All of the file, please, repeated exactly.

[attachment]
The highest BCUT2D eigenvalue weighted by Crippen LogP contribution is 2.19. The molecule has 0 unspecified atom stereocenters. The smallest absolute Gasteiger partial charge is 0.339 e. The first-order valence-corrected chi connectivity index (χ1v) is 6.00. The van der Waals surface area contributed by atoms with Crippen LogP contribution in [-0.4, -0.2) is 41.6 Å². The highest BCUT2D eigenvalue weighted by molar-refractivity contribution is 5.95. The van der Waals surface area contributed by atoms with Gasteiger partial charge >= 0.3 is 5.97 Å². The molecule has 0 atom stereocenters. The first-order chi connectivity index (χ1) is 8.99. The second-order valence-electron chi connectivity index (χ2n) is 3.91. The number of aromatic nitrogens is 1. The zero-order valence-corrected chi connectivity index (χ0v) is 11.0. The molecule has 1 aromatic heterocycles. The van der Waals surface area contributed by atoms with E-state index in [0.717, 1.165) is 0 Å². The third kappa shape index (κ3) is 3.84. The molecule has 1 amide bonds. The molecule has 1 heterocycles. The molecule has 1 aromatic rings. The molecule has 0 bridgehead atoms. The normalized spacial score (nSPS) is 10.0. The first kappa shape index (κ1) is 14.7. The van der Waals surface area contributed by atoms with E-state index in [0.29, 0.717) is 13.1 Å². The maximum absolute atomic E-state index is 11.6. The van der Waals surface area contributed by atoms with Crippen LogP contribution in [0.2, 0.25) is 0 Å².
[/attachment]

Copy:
The highest BCUT2D eigenvalue weighted by Crippen LogP contribution is 2.19. The molecule has 0 unspecified atom stereocenters. The smallest absolute Gasteiger partial charge is 0.339 e. The first-order valence-corrected chi connectivity index (χ1v) is 6.00. The van der Waals surface area contributed by atoms with Crippen LogP contribution in [-0.4, -0.2) is 41.6 Å². The highest BCUT2D eigenvalue weighted by molar-refractivity contribution is 5.95. The van der Waals surface area contributed by atoms with Gasteiger partial charge >= 0.3 is 5.97 Å². The molecule has 0 atom stereocenters. The first-order chi connectivity index (χ1) is 8.99. The second-order valence-electron chi connectivity index (χ2n) is 3.91. The number of aromatic nitrogens is 1. The zero-order valence-corrected chi connectivity index (χ0v) is 11.0. The molecule has 1 aromatic heterocycles. The van der Waals surface area contributed by atoms with E-state index in [0.717, 1.165) is 0 Å². The third kappa shape index (κ3) is 3.84. The molecule has 1 amide bonds. The molecule has 1 heterocycles. The molecule has 1 aromatic rings. The molecule has 0 bridgehead atoms. The normalized spacial score (nSPS) is 10.0. The first kappa shape index (κ1) is 14.7. The van der Waals surface area contributed by atoms with E-state index in [0.29, 0.717) is 13.1 Å². The maximum absolute atomic E-state index is 11.6. The van der Waals surface area contributed by atoms with Crippen LogP contribution in [0.2, 0.25) is 0 Å².